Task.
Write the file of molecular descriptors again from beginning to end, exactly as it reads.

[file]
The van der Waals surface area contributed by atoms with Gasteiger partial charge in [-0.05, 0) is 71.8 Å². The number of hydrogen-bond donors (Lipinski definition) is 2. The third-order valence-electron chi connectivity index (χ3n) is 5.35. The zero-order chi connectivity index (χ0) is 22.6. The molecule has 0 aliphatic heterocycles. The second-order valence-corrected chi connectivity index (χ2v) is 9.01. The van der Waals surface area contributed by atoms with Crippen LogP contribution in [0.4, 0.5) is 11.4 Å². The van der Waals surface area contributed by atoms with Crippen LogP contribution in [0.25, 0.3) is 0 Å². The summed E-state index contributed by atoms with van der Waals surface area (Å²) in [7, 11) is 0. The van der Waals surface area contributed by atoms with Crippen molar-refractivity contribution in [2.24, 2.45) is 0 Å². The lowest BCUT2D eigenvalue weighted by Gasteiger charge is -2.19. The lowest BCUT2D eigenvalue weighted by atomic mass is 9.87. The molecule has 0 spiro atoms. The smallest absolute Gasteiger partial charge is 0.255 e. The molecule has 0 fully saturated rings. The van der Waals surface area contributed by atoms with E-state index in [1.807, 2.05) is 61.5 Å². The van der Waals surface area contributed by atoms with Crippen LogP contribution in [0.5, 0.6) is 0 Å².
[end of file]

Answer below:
The van der Waals surface area contributed by atoms with Gasteiger partial charge in [-0.05, 0) is 71.8 Å². The number of hydrogen-bond donors (Lipinski definition) is 2. The third-order valence-electron chi connectivity index (χ3n) is 5.35. The zero-order chi connectivity index (χ0) is 22.6. The molecule has 0 aliphatic heterocycles. The second-order valence-corrected chi connectivity index (χ2v) is 9.01. The van der Waals surface area contributed by atoms with Crippen LogP contribution in [0.4, 0.5) is 11.4 Å². The van der Waals surface area contributed by atoms with Crippen LogP contribution in [0.25, 0.3) is 0 Å². The summed E-state index contributed by atoms with van der Waals surface area (Å²) in [7, 11) is 0. The van der Waals surface area contributed by atoms with Crippen molar-refractivity contribution in [2.24, 2.45) is 0 Å². The lowest BCUT2D eigenvalue weighted by Gasteiger charge is -2.19. The lowest BCUT2D eigenvalue weighted by atomic mass is 9.87. The molecule has 0 spiro atoms. The smallest absolute Gasteiger partial charge is 0.255 e. The molecule has 0 fully saturated rings. The van der Waals surface area contributed by atoms with E-state index in [1.807, 2.05) is 61.5 Å². The van der Waals surface area contributed by atoms with Crippen LogP contribution in [0.5, 0.6) is 0 Å².